White Gyrfalcon – Yet another escaped falconry bird!

/, Birds, Davis County, Gyrfalcons, Peregrine Falcons, Salt Lake County, Utah/White Gyrfalcon – Yet another escaped falconry bird!

In the four and a half years I have been in Utah I have seen and photographed four escaped falconry birds, one in 2009, two in 2012 and yesterday I photographed another one, an escaped White Gyrfalcon. Just last month another escaped Red-tailed Hawk was found hanging by it’s leashes in a tree by my friend and fellow photographer, Jeff Cooper.

The night before last a report came on in UBIRD of a Snowy Owl nearby but when a description by the spotter of the bird came in I suspected that it wasn’t a Snowy Owl and that it might have been a very light Barn Owl. The description included stated the bird had a small head, narrow tapered wings and that the bird turned its head in an owl-like fashion.

People went looking for the bird yesterday without anyone spotting a Snowy Owl and some time in the afternoon a photo was sent in to UBIRD by Sean Jorgenson that clearly showed a Gyrfalcon in the same area that the Snowy Owl had been reported.  I hurried to get my gear together and Ron and I headed to the Mick Reilly Golf Course in Murray.

Gyrfalcon getting ready to lift offGyrfalcon getting ready to lift off

Before leaving for the Golf Course it was reported by people with the Gyrfalcon that it was an escaped falconry bird but we wanted to see it any way. It was a gorgeous white Gyrfalcon sitting on a power pole! By the time we got there the clouds had rolled in so my images are not what I would have hoped for them to be of the largest falcon of North America.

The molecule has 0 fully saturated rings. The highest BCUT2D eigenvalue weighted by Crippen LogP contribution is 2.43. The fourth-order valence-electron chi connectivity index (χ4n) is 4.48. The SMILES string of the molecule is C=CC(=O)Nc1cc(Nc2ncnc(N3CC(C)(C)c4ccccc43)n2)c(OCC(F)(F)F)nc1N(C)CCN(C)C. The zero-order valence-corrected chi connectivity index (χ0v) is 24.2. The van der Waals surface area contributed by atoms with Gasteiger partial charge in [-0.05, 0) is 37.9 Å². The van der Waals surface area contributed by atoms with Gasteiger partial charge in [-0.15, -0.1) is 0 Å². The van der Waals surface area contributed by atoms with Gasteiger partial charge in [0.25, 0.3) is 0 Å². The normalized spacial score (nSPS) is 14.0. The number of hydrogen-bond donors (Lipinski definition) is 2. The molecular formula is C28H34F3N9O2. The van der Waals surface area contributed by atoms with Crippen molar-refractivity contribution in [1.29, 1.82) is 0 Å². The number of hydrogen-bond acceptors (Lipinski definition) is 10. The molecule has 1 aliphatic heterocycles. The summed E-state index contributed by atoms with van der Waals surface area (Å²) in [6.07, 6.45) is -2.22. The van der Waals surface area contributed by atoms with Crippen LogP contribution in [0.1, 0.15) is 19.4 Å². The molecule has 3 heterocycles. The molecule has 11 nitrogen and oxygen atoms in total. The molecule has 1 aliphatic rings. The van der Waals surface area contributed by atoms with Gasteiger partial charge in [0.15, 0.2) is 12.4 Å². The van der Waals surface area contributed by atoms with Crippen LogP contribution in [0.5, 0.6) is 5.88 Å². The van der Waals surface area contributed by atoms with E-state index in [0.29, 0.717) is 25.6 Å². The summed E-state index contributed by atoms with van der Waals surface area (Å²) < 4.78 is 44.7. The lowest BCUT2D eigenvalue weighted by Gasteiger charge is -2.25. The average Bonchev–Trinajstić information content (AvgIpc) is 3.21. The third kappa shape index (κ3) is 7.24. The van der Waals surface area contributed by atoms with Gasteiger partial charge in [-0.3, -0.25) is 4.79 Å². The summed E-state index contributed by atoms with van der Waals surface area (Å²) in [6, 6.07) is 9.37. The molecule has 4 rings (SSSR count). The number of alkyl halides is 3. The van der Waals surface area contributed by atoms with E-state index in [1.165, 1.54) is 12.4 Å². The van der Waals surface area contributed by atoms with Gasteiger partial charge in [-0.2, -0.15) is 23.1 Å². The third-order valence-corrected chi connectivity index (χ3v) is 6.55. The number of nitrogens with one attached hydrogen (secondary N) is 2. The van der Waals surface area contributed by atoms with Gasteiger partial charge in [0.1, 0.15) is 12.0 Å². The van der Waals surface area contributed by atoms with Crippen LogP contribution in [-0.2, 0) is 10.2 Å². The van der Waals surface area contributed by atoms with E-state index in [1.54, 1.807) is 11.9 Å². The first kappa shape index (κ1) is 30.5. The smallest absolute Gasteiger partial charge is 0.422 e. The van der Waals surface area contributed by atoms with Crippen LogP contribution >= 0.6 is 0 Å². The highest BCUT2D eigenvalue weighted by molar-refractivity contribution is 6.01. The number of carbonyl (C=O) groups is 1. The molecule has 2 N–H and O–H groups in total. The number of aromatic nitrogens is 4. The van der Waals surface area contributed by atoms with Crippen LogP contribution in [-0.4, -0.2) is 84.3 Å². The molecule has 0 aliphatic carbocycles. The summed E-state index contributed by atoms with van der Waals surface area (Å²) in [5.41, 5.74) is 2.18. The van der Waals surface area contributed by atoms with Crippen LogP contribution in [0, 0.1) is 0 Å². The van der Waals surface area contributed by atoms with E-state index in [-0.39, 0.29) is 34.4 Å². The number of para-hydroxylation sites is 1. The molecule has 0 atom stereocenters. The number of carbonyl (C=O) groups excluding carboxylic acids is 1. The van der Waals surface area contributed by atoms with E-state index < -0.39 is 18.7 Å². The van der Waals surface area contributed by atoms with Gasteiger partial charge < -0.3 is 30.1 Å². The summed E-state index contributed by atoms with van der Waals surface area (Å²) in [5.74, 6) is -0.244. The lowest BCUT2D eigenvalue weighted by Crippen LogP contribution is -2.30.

There was a large group of birders and bird photographers looking at the falcon that included people I knew and people I had only previously known through communications on UBIRD and via email. The Gyrfalcon was the star we were just the paparazzi.

Gyrfalcon lift offGyrfalcon lift off

Mike Shaw arrived with his gear to recapture the escaped Gyrfalcon and while we were there the falcon made several passes at the bal chatri trap. It was recaptured after we left and was transported to a mew at Hawk Watch International to be fed and housed until the “owner” claims it and if they don’t a decision will have to be made about the Gyr.

Gyrfalcon in flightGyrfalcon in flight

One of the biggest concerns for escaped falconry birds is that their hardware; anklets, jesses and leashes, can become entangled and the bird will die by starvation. The Red-tailed Hawk that Jeff located was found hanging upside down by its leashes. The Red-tailed Hawk was rescued thanks to Jeff finding it.

It bothers me greatly to have found three escaped falconry birds myself. It bothers me that without Jeff finding the Red-tailed Hawk it might have suffered and died. It bothers me that the Gyrfalcon escaped and could have come to harm.